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Dig In: How Gardening Helps During Stressful Moments

April is here and it’s time to get out the trowel and seeds, and hit the garden. Gardening can be a stress reliever, which may come as a great comfort to those who are going through stressful times. Whether you’re chronically ill and facing entry into hospice care in San Francisco and elsewhere, or your loved one is about to attend hospice or has even recently passed, take the time to revel in the quiet moments. The garden is a serene place to do that.

We think it’s fitting that April is both National Garden Month and Stress Awareness Month. Here’s how you can dig in, get gardening, and reduce your stress.

Gardening Improves Mental Health

When it all gets to be too much and you need a break from worries and anxiety, heading out to the garden can actually improve your mental health. Studies show that gardening boosts physical and emotional well-being, with many social benefits as well, says GardenGate magazine. Whether you have a window box with a few flowers or a full-blown garden out back, gardens of any size can offer big benefits for the overwhelmed.

Chronic stress takes a physical toll, contributing to anxiety, depression, and disease, like diabetes and heart disease. Seeking out healthy ways to cope with stress and take your mind off what’s bothering you can do a world of good. When you spend time outdoor pulling weeds, watering your bounty, cutting a bouquet, and harvesting vegetables, you can reduce your levels of cortisol, a chemical produced by the body as a response to stress.

When those cortisol levels stay elevated in our bodies, they can boost the risk of depression, mental illness, weight gain, impaired immune function, and heart disease, says Forbes. But spending time in nature can even things out and keep levels under control.

One study showed that after just a half-hour in the garden, the cortisol levels of participants dropped and they experienced a mood boost by this nature-inspired activity.

Other Benefits of Gardening

  • Boosts the immune system: Regular exposure to soil microbes (they’re friendly, don’t worry!) boosts your immune system and reduces the risk of inflammatory disease, all while reducing stress at the same time.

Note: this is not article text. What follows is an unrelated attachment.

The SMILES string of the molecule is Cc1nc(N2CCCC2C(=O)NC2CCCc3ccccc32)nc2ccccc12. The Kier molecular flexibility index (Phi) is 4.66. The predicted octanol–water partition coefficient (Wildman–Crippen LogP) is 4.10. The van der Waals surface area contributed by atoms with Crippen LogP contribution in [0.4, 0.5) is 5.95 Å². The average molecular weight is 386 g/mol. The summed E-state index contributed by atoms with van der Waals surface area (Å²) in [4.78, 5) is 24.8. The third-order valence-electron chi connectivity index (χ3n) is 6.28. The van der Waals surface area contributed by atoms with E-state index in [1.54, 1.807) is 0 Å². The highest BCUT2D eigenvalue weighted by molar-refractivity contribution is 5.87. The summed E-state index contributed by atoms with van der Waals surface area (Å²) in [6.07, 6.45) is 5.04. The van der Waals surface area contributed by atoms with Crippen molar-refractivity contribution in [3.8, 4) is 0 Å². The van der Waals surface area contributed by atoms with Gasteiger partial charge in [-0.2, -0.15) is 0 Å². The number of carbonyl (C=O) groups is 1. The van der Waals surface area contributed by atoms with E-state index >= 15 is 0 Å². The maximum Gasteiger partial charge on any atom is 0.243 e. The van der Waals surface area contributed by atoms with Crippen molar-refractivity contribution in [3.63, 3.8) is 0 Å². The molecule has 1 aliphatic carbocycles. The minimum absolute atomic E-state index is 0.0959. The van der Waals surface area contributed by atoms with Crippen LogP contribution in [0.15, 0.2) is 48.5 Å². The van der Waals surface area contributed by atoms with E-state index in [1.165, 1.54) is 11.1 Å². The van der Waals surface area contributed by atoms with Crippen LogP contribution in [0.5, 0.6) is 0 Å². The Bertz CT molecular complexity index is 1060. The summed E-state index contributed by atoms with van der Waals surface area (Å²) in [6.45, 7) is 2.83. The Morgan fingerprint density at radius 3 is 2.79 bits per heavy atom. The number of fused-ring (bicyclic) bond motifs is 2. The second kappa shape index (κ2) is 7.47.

• Exercise and disease prevention: It takes a lot to maintain a garden. You have to get up and down a lot, reach, crouch, stretch, haul heavy bags of mulch, etc. All that is excellent exercise — you don’t have to run around the block or take a yoga class for it to be considered physical fitness! Plus, the fact that it’s fun makes the exercise workout positive and not like a chore. This whole-body workout helps with core strength, dexterity, and endurance. Did you know physically active people have a reduced chance of developing diseases, such as diabetes, cancer and heart disease? Studies even show you can cut your risk for dementia by up to 36 percent, which is important because 13 percent of Alzheimer’s disease cases around the world are attributed to sedentary behavior, says VeryWell Health.
  • Improved diet: if you are growing a fruit and vegetable garden, you can reap the rewards of your bounty by eating healthier. Adding fresh tomatoes to your salads or crunching on green beans right off the stock can encourage you to eat healthier, perhaps lose weight and feel better — all of which can reduce your stress levels.

How to Get the Most Out of Your Garden Experience

  • Unplug and get out there: Try to leave the world behind when you step into the garden. Don’t bring your phone with you, leave the headphones inside and limit distractions. You’ll lose a lot of the benefits of gardening if you’re responding to texts every few minutes or checking your Facebook feed. Studies show that multitasking can decrease efficiency, with excessive smartphone use actually increasing feelings of stress.
  • Incorporate stress-reducing designs: It’s time to get creative, even if you’re tending to a small garden. Tap into your imagination when selecting plants and color palettes. Choose what you love and what calms you. In general, stress-reducing gardens are similar to regular gardens, but they emphasize calming design principles and colors.
  • Live for the now: Try not to dwell on the challenges you’re faced with or the checklist of tasks you have to do once you go back into the house. Allow yourself to live in the moment: take in the gentle breeze, the chirping of birds, and the scent of the soil. You can also take this time to practice mindfulness, which is a stress-relieving technique.

Contact Pathways Home Health and Hospice

Feeling stressed over the passing of a loved one? Trying to come to terms with your diagnosis? Relieve stress in the garden, or attend one of our support groups. You can even check out one of our memorial workshops, which often has to do with connecting to nature. Contact us at 888-978-1306 to learn more.